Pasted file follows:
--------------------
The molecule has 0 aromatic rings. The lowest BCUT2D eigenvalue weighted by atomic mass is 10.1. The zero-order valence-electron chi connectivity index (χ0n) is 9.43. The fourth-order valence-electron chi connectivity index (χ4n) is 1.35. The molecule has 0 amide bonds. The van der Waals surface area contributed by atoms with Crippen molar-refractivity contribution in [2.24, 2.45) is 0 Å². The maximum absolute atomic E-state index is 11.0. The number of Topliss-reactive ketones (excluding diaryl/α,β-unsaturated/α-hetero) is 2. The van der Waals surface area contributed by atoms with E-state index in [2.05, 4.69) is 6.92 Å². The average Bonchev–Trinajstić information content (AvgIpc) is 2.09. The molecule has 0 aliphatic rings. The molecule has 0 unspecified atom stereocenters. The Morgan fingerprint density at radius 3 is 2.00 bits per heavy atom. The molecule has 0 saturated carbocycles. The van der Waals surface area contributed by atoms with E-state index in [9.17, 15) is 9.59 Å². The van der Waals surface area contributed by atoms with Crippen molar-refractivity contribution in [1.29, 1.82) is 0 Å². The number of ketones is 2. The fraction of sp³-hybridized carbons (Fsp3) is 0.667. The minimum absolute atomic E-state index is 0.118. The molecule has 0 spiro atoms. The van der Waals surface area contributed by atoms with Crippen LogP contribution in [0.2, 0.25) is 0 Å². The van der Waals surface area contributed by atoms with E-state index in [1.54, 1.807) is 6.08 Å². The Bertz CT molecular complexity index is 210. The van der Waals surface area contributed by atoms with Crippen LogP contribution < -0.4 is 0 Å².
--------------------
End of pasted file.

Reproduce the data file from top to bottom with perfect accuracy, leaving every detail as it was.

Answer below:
The molecule has 0 aromatic rings. The lowest BCUT2D eigenvalue weighted by atomic mass is 10.1. The zero-order valence-electron chi connectivity index (χ0n) is 9.43. The fourth-order valence-electron chi connectivity index (χ4n) is 1.35. The molecule has 0 amide bonds. The van der Waals surface area contributed by atoms with Crippen molar-refractivity contribution in [2.24, 2.45) is 0 Å². The maximum absolute atomic E-state index is 11.0. The number of Topliss-reactive ketones (excluding diaryl/α,β-unsaturated/α-hetero) is 2. The van der Waals surface area contributed by atoms with E-state index in [2.05, 4.69) is 6.92 Å². The average Bonchev–Trinajstić information content (AvgIpc) is 2.09. The molecule has 0 aliphatic rings. The molecule has 0 unspecified atom stereocenters. The Morgan fingerprint density at radius 3 is 2.00 bits per heavy atom. The molecule has 0 saturated carbocycles. The van der Waals surface area contributed by atoms with E-state index in [9.17, 15) is 9.59 Å². The van der Waals surface area contributed by atoms with Crippen molar-refractivity contribution in [1.29, 1.82) is 0 Å². The number of ketones is 2. The fraction of sp³-hybridized carbons (Fsp3) is 0.667. The minimum absolute atomic E-state index is 0.118. The molecule has 0 spiro atoms. The van der Waals surface area contributed by atoms with Crippen LogP contribution in [0.2, 0.25) is 0 Å². The van der Waals surface area contributed by atoms with E-state index in [1.54, 1.807) is 6.08 Å². The Bertz CT molecular complexity index is 210. The van der Waals surface area contributed by atoms with Crippen LogP contribution < -0.4 is 0 Å².